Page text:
How to Become a High School Guidance Counselor
by Kinsey Gidick
Love kids? Have tons of patience? Want to make a difference in young adults’ lives? If you answered yes to these questions, a high school guidance counselor job might be in your future.
As a school guidance counselor, you’ll need to know the educational system front and back. You’ll also be your students’ strongest advocate. You must be willing to help them navigate through difficult issues while guiding them in achieving their goals. Here are steps you need to take to build a career as a high school guidance counselor: Advertisement
1. Observe a counselor in action
Wondering how to become a high school guidance counselor? Lindsay Morris, a school counselor in South Carolina, recommends shadowing a professional first. “Take advantage of all the shadowing opportunities you can get. Don’t be afraid to call up a counselor,” she says.
While shadowing has certain restrictions, such as confidential meetings with students, this process allows you a better idea of what the role entails and if it’s right for you. Morris adds, “We want really good people in the profession with us, so reach out.”
Morris also strongly encourages aspiring guidance counselors to take stock of what the position requires. Elementary school guidance counselors typically deal with early childhood behavior issues. High school counselors, on the other hand, must navigate the college application process, NCAA regulations for potential college athletes, and other challenges students face as they enter the real world.
“If you’re not good with paperwork and struggle with organization,” Morris adds, “counseling may not be right for you.”
So, what do guidance counselors do in a high school? Besides assisting students with their course load and preparing them for life after high school, a guidance counselor wears many hats. Working with students in an Individualized Education Program (IEP) and 504 Plan — customized accommodations for students with disabilities — plays a significant role as well. An effective high school guidance counselor is able and willing to bring sensitivity and a strong understanding of the law to this role.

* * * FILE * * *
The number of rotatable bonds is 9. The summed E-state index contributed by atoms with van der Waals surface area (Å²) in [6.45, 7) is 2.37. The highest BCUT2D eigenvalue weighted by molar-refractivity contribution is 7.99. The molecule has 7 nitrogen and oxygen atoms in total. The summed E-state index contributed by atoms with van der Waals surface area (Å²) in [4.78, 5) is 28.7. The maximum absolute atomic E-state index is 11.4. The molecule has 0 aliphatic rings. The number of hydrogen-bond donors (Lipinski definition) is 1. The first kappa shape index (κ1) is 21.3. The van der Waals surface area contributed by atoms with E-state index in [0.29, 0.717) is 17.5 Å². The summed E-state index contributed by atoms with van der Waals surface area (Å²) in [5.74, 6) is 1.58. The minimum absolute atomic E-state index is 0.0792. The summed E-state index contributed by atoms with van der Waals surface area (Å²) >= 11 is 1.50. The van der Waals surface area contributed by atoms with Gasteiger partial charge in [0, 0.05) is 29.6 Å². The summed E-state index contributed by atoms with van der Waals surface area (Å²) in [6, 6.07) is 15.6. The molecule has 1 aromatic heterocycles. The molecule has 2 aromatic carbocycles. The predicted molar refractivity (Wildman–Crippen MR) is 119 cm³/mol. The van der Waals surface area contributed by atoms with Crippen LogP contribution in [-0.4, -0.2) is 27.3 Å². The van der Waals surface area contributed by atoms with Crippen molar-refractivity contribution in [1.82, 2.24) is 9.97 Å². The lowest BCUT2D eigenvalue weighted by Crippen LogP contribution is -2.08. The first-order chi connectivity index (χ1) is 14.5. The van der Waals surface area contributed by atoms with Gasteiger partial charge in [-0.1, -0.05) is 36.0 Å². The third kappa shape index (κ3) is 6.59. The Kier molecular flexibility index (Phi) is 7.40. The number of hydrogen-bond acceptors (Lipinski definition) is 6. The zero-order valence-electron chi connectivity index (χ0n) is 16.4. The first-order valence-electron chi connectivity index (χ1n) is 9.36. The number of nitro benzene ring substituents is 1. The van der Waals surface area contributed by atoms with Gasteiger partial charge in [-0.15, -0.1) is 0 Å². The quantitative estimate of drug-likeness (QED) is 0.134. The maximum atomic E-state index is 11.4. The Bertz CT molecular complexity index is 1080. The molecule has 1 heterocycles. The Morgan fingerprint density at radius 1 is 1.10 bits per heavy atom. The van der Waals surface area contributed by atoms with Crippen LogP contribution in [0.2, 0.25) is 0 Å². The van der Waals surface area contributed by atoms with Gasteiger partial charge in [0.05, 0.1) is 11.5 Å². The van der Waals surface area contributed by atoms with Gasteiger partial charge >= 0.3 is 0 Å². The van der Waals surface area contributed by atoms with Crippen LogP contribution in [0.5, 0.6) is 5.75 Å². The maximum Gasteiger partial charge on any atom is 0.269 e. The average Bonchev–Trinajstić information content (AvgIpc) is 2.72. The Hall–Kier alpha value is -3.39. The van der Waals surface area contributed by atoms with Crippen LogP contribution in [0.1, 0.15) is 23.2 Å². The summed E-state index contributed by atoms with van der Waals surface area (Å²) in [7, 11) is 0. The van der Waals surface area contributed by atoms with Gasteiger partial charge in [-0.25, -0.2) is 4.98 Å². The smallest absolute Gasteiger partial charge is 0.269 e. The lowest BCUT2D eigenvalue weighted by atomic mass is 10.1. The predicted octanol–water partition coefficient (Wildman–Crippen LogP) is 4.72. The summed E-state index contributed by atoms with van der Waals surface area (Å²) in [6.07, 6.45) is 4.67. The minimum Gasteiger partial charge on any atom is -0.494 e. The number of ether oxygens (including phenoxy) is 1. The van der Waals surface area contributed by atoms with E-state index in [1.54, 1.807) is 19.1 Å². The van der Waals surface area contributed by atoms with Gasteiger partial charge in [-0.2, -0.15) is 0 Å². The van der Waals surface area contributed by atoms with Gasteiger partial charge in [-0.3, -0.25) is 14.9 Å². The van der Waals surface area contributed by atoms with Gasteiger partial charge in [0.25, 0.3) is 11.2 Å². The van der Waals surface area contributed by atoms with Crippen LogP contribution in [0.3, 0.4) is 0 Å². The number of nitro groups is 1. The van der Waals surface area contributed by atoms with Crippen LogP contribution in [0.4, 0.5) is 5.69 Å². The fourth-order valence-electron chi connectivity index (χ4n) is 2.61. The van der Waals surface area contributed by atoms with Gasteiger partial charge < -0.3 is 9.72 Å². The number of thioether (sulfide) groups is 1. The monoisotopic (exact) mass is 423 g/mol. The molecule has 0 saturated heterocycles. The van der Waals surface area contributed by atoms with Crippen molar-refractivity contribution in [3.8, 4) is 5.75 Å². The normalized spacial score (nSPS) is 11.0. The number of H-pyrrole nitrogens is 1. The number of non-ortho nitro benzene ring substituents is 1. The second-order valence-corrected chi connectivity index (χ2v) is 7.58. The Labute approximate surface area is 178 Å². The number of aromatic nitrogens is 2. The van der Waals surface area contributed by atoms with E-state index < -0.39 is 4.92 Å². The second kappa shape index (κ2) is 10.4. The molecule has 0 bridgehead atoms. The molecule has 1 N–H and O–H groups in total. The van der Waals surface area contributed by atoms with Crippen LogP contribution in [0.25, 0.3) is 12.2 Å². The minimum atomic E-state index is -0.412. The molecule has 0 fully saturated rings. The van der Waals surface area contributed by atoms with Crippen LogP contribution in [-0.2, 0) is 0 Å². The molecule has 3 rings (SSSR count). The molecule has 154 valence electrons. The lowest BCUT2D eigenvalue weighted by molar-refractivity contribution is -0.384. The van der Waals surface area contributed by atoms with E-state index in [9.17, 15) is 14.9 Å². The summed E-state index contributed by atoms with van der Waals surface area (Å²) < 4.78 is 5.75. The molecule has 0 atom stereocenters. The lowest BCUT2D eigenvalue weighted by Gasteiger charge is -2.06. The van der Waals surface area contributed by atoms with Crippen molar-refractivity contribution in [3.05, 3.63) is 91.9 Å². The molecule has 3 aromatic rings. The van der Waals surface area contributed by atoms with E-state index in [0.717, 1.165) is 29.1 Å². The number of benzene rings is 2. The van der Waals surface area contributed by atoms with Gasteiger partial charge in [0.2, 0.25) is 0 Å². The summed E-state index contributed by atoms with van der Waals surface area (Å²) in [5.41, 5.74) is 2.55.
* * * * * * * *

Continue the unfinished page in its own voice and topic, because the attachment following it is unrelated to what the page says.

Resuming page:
“If you’re afraid of legal stuff, you shouldn’t do it,” says Morris. “It’s a part of the job that people don’t talk about as much. You end up dealing with it a lot.” Whether it’s dealing with the Department of Social Services to protect a child or ensuring the safety of a high school campus by working with resource officers, a solid understanding of the law is essential.
2. Prepare to handle the tough issues
Another aspect of the high school guidance counselor job description Morris says people often overlook is the need to deal with and resolve one’s own traumas or emotional hardships.
“I would encourage anyone interested in counseling to go to therapy because you have to deal with your own stuff first,” she says. “If you don’t, it’s going to bias you. You won’t be as open to certain subjects if you haven’t dealt with your own past issues or trauma.” Morris says that the best counselors are the ones who can own their personal issues. They’ll be more open with their students, which will encourage the students to open up to them.
You also need to be prepared to tackle the equally stressful everyday duties and responsibilities of a high school guidance counselor, such as interpreting standardized test scores, maintaining records, and providing students with school-to-career guidance and scholarship information. What may seem like the easy part of the job can be just as challenging as dealing with conflict resolution.